Firstly, I should say that I prefer a gin martini to vodka, so that is how I will list the recipe, but you can certainly substitute vodka if you prefer.
I think that preparation is critical to having a really good martini. A little prep will make all of the difference to the finished product.
Finally, buy the best gin or vodka you can afford, as the end result is going to be dominated by the spirit, so if you choose a cheap gin or vodka, you will definitely taste it.
Gin is a very personal thing and while some will like one over another, the key is to have a gin that is smooth and in balance. No one flavor should dominate in an unpleasant way.
Here are a few of my favorites:
No 3, London Dry Gin by Berry Bros and Rudd – Truly one of my favorites and a staple at Duke’s Hotel Bar in London, for making the world famous Vesper.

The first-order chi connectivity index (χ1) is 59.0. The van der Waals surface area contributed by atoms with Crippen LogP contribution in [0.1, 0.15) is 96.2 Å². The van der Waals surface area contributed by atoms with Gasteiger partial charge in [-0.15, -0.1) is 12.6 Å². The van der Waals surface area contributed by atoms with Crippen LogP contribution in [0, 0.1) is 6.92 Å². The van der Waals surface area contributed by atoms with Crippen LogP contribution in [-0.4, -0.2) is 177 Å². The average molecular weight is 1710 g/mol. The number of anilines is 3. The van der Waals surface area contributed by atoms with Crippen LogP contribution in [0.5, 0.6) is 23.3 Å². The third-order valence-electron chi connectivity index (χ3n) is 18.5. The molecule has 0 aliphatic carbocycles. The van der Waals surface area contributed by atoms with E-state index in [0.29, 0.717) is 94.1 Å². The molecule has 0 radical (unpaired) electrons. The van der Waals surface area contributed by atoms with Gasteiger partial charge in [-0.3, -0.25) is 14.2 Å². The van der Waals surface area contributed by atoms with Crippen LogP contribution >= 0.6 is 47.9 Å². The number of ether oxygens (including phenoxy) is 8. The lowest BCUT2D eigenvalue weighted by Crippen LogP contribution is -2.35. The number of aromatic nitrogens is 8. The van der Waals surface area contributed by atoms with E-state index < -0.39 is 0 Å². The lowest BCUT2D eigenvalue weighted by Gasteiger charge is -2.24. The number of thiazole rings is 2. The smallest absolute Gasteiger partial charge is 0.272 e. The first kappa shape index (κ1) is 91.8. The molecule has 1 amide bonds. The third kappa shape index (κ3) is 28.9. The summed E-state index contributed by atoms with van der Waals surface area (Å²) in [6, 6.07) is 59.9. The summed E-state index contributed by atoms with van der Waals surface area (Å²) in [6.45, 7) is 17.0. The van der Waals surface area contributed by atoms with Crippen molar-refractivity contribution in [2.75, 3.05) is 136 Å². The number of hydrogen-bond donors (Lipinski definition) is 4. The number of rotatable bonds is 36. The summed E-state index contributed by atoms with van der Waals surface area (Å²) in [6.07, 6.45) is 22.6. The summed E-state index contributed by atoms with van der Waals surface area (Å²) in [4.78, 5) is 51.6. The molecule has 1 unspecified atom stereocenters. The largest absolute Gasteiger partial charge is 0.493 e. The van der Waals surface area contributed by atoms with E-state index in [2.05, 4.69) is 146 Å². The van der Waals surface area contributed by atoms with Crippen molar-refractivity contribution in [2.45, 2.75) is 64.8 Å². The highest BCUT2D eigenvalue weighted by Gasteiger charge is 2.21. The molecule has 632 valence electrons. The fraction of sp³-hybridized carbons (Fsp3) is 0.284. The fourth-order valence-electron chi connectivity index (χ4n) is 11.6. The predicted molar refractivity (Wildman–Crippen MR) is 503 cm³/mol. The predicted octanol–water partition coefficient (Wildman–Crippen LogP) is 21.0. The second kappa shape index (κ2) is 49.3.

No Ten by Tanqueray – A close second and a real surprise, as I was not excepting it to be so good.
Plymouth English Gin– This makes a lovely martini and is how I think a good gin should taste. Crisp and balanced, as it should be.
Cadenhead’s Old Raj – Very nice old style gin made in Scotland. Quite strong, so use caution.
Here we go:
Okay, so let’s say you want a martini tonight and forgot to put the gin and glasses into the freezer. First things first, put the glasses into the freezer as they will freeze up quickly. Set the timer for 30 minutes and go occupy yourself while awaiting your reward.
Now, take your cocktail shaker and fill to the very top with ice. Add your 1 Tbsp of vermouth, and swirl it around. Now strain off the vermouth. Add in your gin and stir for at least 30 seconds until very cold, then strain into your frozen glass and garnish as desired. I prefer lemon peel as it accents the gin nicely, but olives are good as well.